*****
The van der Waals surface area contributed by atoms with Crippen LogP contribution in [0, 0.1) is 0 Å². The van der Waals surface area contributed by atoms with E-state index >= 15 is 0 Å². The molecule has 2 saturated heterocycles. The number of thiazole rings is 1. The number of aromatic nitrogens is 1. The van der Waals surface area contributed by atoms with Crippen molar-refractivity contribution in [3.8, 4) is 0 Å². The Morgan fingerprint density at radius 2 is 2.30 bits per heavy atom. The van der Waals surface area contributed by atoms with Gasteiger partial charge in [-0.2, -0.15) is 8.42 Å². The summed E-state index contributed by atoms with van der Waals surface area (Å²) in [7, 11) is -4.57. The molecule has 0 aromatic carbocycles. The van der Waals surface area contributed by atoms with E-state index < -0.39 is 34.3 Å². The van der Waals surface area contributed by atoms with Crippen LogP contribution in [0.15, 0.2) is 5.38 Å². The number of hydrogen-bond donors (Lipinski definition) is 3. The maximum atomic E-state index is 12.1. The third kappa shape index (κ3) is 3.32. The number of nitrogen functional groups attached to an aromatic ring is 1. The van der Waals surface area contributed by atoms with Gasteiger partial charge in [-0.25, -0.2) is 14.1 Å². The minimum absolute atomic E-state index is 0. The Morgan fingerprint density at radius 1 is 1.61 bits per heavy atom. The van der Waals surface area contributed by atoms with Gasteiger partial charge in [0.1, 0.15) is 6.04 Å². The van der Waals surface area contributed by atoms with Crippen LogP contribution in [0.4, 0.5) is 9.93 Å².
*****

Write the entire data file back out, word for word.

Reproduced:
The van der Waals surface area contributed by atoms with Crippen LogP contribution in [0, 0.1) is 0 Å². The van der Waals surface area contributed by atoms with E-state index >= 15 is 0 Å². The molecule has 2 saturated heterocycles. The number of thiazole rings is 1. The number of aromatic nitrogens is 1. The van der Waals surface area contributed by atoms with Crippen molar-refractivity contribution in [3.8, 4) is 0 Å². The Morgan fingerprint density at radius 2 is 2.30 bits per heavy atom. The van der Waals surface area contributed by atoms with Gasteiger partial charge in [-0.2, -0.15) is 8.42 Å². The summed E-state index contributed by atoms with van der Waals surface area (Å²) in [7, 11) is -4.57. The molecule has 0 aromatic carbocycles. The van der Waals surface area contributed by atoms with E-state index < -0.39 is 34.3 Å². The van der Waals surface area contributed by atoms with Crippen LogP contribution in [0.15, 0.2) is 5.38 Å². The number of hydrogen-bond donors (Lipinski definition) is 3. The maximum atomic E-state index is 12.1. The third kappa shape index (κ3) is 3.32. The number of nitrogen functional groups attached to an aromatic ring is 1. The van der Waals surface area contributed by atoms with Gasteiger partial charge in [-0.25, -0.2) is 14.1 Å². The minimum absolute atomic E-state index is 0. The Morgan fingerprint density at radius 1 is 1.61 bits per heavy atom. The van der Waals surface area contributed by atoms with Gasteiger partial charge in [0.1, 0.15) is 6.04 Å². The van der Waals surface area contributed by atoms with Crippen LogP contribution in [0.4, 0.5) is 9.93 Å².